While there has been little recent activity on regulatory issues, federal agencies continue to engage in enforcement proceedings. For example, a judge in the Central District of California entered a consent decree enjoining VivaCeuticals Inc., doing business as Regeneca Worldwide, and its owner from selling supplement products that contain DMAA. In 2012, the FDA sent Regeneca a warning letter for marketing a dietary supplement containing DMAA. Despite assurances that Regeneca was correcting violations, Regeneca continued to distribute a dietary supplement that was found to contain DMAA. The government then sued.

The consent decree prohibits Regeneca from marketing unapproved new drugs, and adulterated and misbranded dietary supplements. Before Regeneca can resume operations, the company must implement procedures to comply with good manufacturing practice and labeling requirements (including hiring experts in those areas) and obtain the FDA's permission to resume operations. The decree also requires Regeneca to destroy all remaining products.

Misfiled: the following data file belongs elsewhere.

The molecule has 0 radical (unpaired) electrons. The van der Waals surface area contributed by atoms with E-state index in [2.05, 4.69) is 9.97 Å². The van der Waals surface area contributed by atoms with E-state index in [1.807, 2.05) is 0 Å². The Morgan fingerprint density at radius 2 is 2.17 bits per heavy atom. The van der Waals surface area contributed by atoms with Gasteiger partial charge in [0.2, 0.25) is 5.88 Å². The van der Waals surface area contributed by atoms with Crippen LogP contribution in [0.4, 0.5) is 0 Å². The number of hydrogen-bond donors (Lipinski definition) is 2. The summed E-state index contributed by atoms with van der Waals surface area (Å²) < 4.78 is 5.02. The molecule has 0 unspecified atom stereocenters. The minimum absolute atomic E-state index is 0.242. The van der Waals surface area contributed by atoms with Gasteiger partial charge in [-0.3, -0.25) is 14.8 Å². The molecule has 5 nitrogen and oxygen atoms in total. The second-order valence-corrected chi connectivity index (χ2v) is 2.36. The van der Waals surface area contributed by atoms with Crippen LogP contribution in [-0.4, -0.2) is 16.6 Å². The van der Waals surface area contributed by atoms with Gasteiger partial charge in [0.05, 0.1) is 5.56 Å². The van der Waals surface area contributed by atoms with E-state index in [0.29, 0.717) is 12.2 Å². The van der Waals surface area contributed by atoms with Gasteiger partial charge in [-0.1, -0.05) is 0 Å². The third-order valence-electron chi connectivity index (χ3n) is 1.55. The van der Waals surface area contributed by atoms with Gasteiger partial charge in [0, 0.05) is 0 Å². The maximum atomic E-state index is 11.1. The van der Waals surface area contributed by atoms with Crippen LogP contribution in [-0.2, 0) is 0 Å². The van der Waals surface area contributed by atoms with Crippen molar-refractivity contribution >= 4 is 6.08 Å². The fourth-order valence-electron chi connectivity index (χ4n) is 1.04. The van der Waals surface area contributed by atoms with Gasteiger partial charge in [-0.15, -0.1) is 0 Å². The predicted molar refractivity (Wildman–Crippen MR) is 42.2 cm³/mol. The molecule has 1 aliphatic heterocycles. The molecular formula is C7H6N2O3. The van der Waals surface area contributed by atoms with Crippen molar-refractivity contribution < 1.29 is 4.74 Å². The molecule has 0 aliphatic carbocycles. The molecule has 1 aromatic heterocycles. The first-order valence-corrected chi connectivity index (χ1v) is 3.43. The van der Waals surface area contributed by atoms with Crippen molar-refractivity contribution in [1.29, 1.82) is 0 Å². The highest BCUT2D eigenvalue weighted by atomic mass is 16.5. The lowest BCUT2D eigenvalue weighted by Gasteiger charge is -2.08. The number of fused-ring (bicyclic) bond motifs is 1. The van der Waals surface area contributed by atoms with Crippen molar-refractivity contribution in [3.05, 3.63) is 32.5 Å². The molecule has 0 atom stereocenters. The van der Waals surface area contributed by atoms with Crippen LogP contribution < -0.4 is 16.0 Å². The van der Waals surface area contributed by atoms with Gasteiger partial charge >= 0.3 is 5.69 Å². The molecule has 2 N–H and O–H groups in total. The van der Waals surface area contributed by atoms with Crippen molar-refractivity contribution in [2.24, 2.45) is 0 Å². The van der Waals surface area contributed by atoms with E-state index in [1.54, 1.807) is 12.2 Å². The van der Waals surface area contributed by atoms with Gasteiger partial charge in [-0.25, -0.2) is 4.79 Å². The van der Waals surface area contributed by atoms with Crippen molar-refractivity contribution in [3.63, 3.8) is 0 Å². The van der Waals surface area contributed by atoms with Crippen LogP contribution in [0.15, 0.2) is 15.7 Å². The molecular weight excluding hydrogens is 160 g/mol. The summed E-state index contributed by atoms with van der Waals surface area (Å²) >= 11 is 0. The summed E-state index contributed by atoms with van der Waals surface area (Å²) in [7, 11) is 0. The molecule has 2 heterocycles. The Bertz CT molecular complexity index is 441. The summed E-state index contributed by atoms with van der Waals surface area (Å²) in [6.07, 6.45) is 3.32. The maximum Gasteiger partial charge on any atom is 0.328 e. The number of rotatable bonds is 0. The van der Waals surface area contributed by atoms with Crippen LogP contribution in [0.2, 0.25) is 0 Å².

A judge in the Western District of Louisiana entered a consent decree against Pick and Pay Inc./Cili Minerals, a manufacturer and distributor of drugs and dietary supplements, and its owners, requiring the business to immediately cease operations. The products, sold over the internet and in a Louisiana store, were marketed under the names ADD‐Ease, Bone Structure, CilZinCo, Calcium, Boron, Potassium, Cilver, Sulfur, and Germanium.